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  • [This is a short story with multiple episodes. The seed of this one is That Driving Sound.]

    Ted navigated the Jeep up the long one-lane dirt road and turned right onto the two-lane highway leading to town. Budapest, Maine didn't have a lot going on, but at least it had a decent clinic along with a vet, a library, a supermarket, two schools, several restaurants and a tavern.

    I asked them what had happened at the town meeting this afternoon. Ted said it had been postponed until after supper once word got out that two children were missing. Rather than have search parties comb the woods in vain, he told everyone that the kids had taken a canoe down to the river and that we were in pursuit, but did not elaborate on their mission.

    Tammy added that she had taken Pete and Marjorie aside and told them that the children were had found the container of drugs and were probably bent on disposing of it. At lunch, Annie and I had already mentioned to them that someone had found it, but hadn't fingered Trevor and Iris.

    "Did you get a reaction from them?" I asked.

    "Marjorie was worried for the kids. Pete was still upset about being raided and that things were way out of control," she replied.

    Trevor piped up. "We did the right thing, didn't we?"

    Ted glanced over his shoulder and said "maybe, maybe not. There might have been important evidence in that bag that could help us identify who was responsible. Anyway, if the police had found it, we wouldn't have had a chance to inspect it. Try to remember exactly what you saw inside the bag. Was there anything in it besides the packages of drugs?"

    "I think there was a towel under them, said Trevor, closing his eyes. "It had red and yellow squares on it, like a dishtowel, but we didn't take it out."

    "How about the bag itself? I asked. "Did it have a tag or any kind of lettering?"

    "No tag," replied Trevor, "but I think it did have something printed on it, in gray."

    "Try to remember," said Ted. "It could be a clue!"

    "Hmm ... something about a horse, I think."

    "A horse?"

    "Yeah! Now I remember. It said Stallion Fitness, whatever that is."

    "Well that's at least something," I said. "A black gym bag with Stallion Fitness printed in gray letters."

    We arrived in beautiful downtown Budapest. Ted dropped me at the post office and I asked him to meet me at the public library in about an hour. The Jeep headed out and I went inside. Unlocking my mailbox, I found about eight forwarded envelopes, most of which were bills that I promptly tore up. I opened a letter from our lawyer to see that our title challenge was still in administrative appeal that could wind on for more than a year. That hadn't stopped the mortgage company from sending the sheriff to evict us. Filthy buggers.

    I had received a cheery postcard showing folk dancers in fancy outfits from my buddy Bruce in the Peace Corps in Ecuador, saying he would be back in the States for good in September. That probably meant we should clear out of his cabin before he comes home.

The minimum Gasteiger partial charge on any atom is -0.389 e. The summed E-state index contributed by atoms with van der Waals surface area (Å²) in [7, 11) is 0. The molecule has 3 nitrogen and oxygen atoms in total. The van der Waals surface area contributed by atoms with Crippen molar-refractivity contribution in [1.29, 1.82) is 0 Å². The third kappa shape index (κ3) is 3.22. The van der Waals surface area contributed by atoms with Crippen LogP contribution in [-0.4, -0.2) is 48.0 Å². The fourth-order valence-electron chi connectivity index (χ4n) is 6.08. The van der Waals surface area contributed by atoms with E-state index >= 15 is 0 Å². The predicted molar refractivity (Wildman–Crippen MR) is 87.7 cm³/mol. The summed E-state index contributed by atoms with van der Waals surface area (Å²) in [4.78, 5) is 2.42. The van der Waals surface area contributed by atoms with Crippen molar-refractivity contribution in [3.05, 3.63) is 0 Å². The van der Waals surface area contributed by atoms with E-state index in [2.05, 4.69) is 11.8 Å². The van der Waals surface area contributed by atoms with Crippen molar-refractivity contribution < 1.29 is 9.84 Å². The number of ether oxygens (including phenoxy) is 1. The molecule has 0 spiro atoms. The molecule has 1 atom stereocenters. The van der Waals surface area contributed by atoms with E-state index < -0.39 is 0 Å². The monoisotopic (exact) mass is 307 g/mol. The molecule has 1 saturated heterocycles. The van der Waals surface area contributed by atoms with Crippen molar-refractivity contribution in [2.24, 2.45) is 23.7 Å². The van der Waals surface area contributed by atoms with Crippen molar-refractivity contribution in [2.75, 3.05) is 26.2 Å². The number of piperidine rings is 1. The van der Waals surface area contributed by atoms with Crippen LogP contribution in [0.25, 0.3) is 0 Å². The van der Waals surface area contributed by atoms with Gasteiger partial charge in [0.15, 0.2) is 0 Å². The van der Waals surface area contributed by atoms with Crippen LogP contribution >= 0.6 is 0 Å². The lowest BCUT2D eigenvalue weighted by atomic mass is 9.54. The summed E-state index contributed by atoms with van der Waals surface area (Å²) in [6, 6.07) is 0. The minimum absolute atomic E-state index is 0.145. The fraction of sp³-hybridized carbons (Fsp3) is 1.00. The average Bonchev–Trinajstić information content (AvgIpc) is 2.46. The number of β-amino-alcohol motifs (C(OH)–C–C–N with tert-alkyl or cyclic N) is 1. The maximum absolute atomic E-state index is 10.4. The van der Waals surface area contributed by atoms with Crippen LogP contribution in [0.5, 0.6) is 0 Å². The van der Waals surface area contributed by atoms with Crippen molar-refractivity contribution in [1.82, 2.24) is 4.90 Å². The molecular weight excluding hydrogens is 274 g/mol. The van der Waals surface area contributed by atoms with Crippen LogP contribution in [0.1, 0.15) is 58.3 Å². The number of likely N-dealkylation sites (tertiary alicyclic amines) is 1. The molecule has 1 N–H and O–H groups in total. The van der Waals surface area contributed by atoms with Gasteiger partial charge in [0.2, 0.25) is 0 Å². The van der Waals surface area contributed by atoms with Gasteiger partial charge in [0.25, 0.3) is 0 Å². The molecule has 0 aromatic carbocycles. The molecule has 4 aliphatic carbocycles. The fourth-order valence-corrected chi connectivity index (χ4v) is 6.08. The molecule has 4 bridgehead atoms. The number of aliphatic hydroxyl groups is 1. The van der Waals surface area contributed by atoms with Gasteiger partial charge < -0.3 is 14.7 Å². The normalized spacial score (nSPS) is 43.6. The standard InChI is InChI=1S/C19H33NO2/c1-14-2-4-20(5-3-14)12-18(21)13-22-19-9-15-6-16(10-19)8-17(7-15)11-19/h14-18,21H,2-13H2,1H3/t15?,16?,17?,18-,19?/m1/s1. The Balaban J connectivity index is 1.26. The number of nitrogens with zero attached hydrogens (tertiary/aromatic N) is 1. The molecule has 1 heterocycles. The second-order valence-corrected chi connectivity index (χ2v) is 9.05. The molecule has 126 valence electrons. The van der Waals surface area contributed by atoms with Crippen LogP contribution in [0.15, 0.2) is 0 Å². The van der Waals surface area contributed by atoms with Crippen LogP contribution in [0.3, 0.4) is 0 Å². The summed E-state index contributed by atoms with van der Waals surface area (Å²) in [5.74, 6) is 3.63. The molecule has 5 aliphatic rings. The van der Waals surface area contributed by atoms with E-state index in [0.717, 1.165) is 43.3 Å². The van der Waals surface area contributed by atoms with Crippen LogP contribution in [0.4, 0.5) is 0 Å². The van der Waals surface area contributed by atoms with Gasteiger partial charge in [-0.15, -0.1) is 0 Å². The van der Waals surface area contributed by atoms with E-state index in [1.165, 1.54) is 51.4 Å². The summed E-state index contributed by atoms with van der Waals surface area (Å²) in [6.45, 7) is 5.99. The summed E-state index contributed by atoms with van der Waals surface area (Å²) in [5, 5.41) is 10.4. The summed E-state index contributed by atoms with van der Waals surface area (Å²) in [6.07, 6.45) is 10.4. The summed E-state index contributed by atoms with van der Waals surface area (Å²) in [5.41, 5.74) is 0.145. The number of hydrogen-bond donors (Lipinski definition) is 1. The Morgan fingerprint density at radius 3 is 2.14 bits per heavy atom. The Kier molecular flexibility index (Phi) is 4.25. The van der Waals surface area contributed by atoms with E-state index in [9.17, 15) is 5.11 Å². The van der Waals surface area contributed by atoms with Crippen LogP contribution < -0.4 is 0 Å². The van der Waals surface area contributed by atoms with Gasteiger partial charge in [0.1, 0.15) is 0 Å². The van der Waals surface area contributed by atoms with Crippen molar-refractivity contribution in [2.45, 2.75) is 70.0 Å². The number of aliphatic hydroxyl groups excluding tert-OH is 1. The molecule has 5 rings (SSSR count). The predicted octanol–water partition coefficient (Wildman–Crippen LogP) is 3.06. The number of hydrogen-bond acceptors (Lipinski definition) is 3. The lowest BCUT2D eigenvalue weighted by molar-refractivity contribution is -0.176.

Coincidentally, my sister Kate in Cincinnati had written after not being able to reach me by email, and wanted us to know that we were welcome to come live with her and her three kids. I felt grateful and confused at the same time. It was nice to have that option, but I didn't know how to react. I made a mental note to get some writing paper and envelopes.

    I sauntered three blocks to the library, where I had used a computer a couple of times. The librarian, a pretty but sad-faced redhead, remembered me and we exchanged greetings. Seated in front of a PC with a faded pixels and a well-worn keyboard, I logged on to my email account.

    My inbox was almost full, so I spent 15 minutes triaging messages and killing junk email. There were messages from my sister from 10 days ago. I dashed off a reply saying I had received her letter and was so grateful but we needed some time to sort things out. No point going into detail.

    An email alert from Huff Post caught my eye. Collateral Group In Hot Seat for Faking Losses. Seems that this private bank claimed to be losing money in order to qualify for lower borrowing rates. (Apparently, this works oppositely for banks than for other businesses, which normally have to pay more for credit in such circumstances.) In fact, the bank was doing just fine, and unreported revenues were siphoned off to the executives through phony accounting. The story named the bank president and several other officers, who vehemently denied their culpability.

    The article struck a chord. I recalled Ted telling me that Wellconomy co-founder Pete had worked for such a bank and had parachuted out with a large package after threatening to expose the officers' assorted scams. Just in case it might turn out to be relevant, I printed out the article.

    My lovely librarian indicated that it was closing time, so I paid her for my printouts and told her I'd see her again. She gave me a nice smile and a weary look that sort of said "Well, back to my life."

    I went out to the sidewalk to wait for Ted. Five minutes or so later, the librarian came out. She locked the door, turned and came down the steps. When she saw me standing there she said, "Do you need a ride somewhere?" I thanked her and let her know a friend was picking me up. She told me to have a nice evening, waved, walked down the block, and turned down a side street.

    I was still thinking about her when Ted's Jeep showed up ten minutes later.

    Concluded in That Uncertain Sound.

    [The original seed of this series is On Sustainable Power, May 31, 2012.
    To identify all the stories in the series, click the tag That Sound beneath the map.]

    @image: Kittery, ME Public Library
    @audio: Humphrey Bogart in Casablanca "Of all the gin joints..."
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